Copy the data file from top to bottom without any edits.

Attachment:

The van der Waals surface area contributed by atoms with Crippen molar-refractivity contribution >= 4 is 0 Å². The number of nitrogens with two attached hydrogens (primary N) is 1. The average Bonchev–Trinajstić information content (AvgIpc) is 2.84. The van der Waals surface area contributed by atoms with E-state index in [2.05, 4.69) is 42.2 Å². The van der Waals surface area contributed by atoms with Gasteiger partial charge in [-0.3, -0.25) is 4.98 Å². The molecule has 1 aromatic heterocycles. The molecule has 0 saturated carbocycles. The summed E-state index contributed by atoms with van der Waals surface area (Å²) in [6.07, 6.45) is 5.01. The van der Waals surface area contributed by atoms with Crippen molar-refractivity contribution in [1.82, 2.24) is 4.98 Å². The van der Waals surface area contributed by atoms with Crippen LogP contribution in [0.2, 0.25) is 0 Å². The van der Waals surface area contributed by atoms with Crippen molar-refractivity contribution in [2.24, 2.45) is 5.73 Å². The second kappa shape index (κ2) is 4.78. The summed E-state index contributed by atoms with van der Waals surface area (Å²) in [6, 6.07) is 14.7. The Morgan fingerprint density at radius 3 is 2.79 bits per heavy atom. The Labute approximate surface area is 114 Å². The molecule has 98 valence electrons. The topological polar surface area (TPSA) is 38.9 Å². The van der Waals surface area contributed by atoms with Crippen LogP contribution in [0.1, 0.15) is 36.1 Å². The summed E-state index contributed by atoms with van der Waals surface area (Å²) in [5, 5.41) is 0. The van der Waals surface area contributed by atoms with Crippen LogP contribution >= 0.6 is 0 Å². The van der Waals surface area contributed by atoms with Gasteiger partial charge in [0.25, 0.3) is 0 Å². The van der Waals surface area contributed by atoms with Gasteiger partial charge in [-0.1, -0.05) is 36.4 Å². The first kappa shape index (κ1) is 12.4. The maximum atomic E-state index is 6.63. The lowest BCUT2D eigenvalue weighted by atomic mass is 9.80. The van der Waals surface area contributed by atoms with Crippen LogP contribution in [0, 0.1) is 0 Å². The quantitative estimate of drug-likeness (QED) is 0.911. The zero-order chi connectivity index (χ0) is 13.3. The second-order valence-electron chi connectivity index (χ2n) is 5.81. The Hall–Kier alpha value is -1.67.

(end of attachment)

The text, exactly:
The van der Waals surface area contributed by atoms with Crippen molar-refractivity contribution >= 4 is 0 Å². The number of nitrogens with two attached hydrogens (primary N) is 1. The average Bonchev–Trinajstić information content (AvgIpc) is 2.84. The van der Waals surface area contributed by atoms with E-state index in [2.05, 4.69) is 42.2 Å². The van der Waals surface area contributed by atoms with Gasteiger partial charge in [-0.3, -0.25) is 4.98 Å². The molecule has 1 aromatic heterocycles. The molecule has 0 saturated carbocycles. The summed E-state index contributed by atoms with van der Waals surface area (Å²) in [6.07, 6.45) is 5.01. The van der Waals surface area contributed by atoms with Crippen molar-refractivity contribution in [1.82, 2.24) is 4.98 Å². The van der Waals surface area contributed by atoms with Crippen LogP contribution in [0.2, 0.25) is 0 Å². The van der Waals surface area contributed by atoms with Crippen molar-refractivity contribution in [2.24, 2.45) is 5.73 Å². The second kappa shape index (κ2) is 4.78. The summed E-state index contributed by atoms with van der Waals surface area (Å²) in [6, 6.07) is 14.7. The Morgan fingerprint density at radius 3 is 2.79 bits per heavy atom. The Labute approximate surface area is 114 Å². The molecule has 98 valence electrons. The topological polar surface area (TPSA) is 38.9 Å². The van der Waals surface area contributed by atoms with Crippen LogP contribution in [0.1, 0.15) is 36.1 Å². The summed E-state index contributed by atoms with van der Waals surface area (Å²) in [5, 5.41) is 0. The van der Waals surface area contributed by atoms with Crippen LogP contribution >= 0.6 is 0 Å². The van der Waals surface area contributed by atoms with Gasteiger partial charge in [0.25, 0.3) is 0 Å². The van der Waals surface area contributed by atoms with Gasteiger partial charge in [-0.1, -0.05) is 36.4 Å². The first kappa shape index (κ1) is 12.4. The maximum atomic E-state index is 6.63. The lowest BCUT2D eigenvalue weighted by atomic mass is 9.80. The van der Waals surface area contributed by atoms with Crippen LogP contribution in [0, 0.1) is 0 Å². The quantitative estimate of drug-likeness (QED) is 0.911. The zero-order chi connectivity index (χ0) is 13.3. The second-order valence-electron chi connectivity index (χ2n) is 5.81. The Hall–Kier alpha value is -1.67.